Thomas rested his eyes for the rest of the quick ride, blinking awake when the chime announced that the feeder car for the next station had connected. He hurried into it, rubbing his eyes, trying to keep the sleep at bay. He chose to stand, hoping it would help, and walked vigorously onto the platform and into the elevator when he reached the station at King and Bathurst.
On the street, below the station, was where Thomas’s favorite food cart set up for daily business. It was a stop before his office, but he enjoyed the time to visit when he was on his way into work. The vendor was a gregarious man originally from Morocco, who, when there was a lull in business, would tell Thomas stories about his life there.
Thomas waved to the vender and stood in line at the gourmet food cart. Most people were at work, leaving the street uncharacteristically bare, but two men stood at the counter, ordering. When they left, Thomas stepped up. His usual order was already being prepared by the man.
“Ham and egg on wheat.” He smiled as he cut the sandwich and wrapped it. “Extra cheese.”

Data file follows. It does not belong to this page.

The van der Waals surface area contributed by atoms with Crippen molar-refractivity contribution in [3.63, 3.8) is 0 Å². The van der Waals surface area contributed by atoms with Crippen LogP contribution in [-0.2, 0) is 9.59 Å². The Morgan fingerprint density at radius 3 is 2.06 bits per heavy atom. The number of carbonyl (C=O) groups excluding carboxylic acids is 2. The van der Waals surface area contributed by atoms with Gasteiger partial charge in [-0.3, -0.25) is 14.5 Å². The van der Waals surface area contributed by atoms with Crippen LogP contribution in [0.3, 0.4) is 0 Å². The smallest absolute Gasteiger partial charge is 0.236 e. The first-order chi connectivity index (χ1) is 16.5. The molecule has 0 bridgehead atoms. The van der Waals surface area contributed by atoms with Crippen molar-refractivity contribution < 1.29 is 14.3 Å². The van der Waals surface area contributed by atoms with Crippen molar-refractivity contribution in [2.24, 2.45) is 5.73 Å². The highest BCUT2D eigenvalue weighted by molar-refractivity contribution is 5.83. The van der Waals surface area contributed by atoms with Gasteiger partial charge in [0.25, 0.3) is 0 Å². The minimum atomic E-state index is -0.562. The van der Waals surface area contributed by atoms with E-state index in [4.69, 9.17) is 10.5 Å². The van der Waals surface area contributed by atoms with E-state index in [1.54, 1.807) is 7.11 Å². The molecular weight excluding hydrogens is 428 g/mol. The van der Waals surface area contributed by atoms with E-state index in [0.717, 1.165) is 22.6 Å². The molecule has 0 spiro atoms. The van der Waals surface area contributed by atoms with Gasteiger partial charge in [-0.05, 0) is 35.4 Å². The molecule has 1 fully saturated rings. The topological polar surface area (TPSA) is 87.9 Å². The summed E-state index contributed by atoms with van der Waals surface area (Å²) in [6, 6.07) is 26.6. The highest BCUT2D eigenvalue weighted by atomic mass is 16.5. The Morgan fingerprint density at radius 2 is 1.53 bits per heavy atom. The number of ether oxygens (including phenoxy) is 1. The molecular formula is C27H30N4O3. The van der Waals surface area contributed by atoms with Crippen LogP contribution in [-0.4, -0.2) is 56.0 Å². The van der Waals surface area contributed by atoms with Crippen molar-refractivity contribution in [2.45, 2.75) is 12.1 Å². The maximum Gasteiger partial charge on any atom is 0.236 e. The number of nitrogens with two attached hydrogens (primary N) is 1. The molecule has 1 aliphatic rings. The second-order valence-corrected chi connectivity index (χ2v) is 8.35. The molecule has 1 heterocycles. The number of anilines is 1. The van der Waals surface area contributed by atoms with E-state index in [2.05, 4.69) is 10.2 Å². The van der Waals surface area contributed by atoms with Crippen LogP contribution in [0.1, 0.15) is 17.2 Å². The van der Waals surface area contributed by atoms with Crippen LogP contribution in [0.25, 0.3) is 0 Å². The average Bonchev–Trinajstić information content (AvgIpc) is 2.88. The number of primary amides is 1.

“Thank you Mehdi.” Thomas swiped his watch over a terminal, paying the bill. He pulled out an old bill and placed it on the counter.
Mehdi held out his hands. “You are too generous. That bill is worth—”
“Nonsense. You always indulge me.” Thomas took a large bite of his sandwich. “Mmm.” He covered his full mouth. “I’m actually on a case today?”
“Really? That’s wonderful!” Mehdi quickly made another sandwich and wrapped it. “Another one for the road.” He waved away Thomas’ protest. “On me, to celebrate your first case!”
Thomas took the offering and tucked it into one of the coat’s deep pockets. “Thanks. I’d better get going. I have a job t get to.”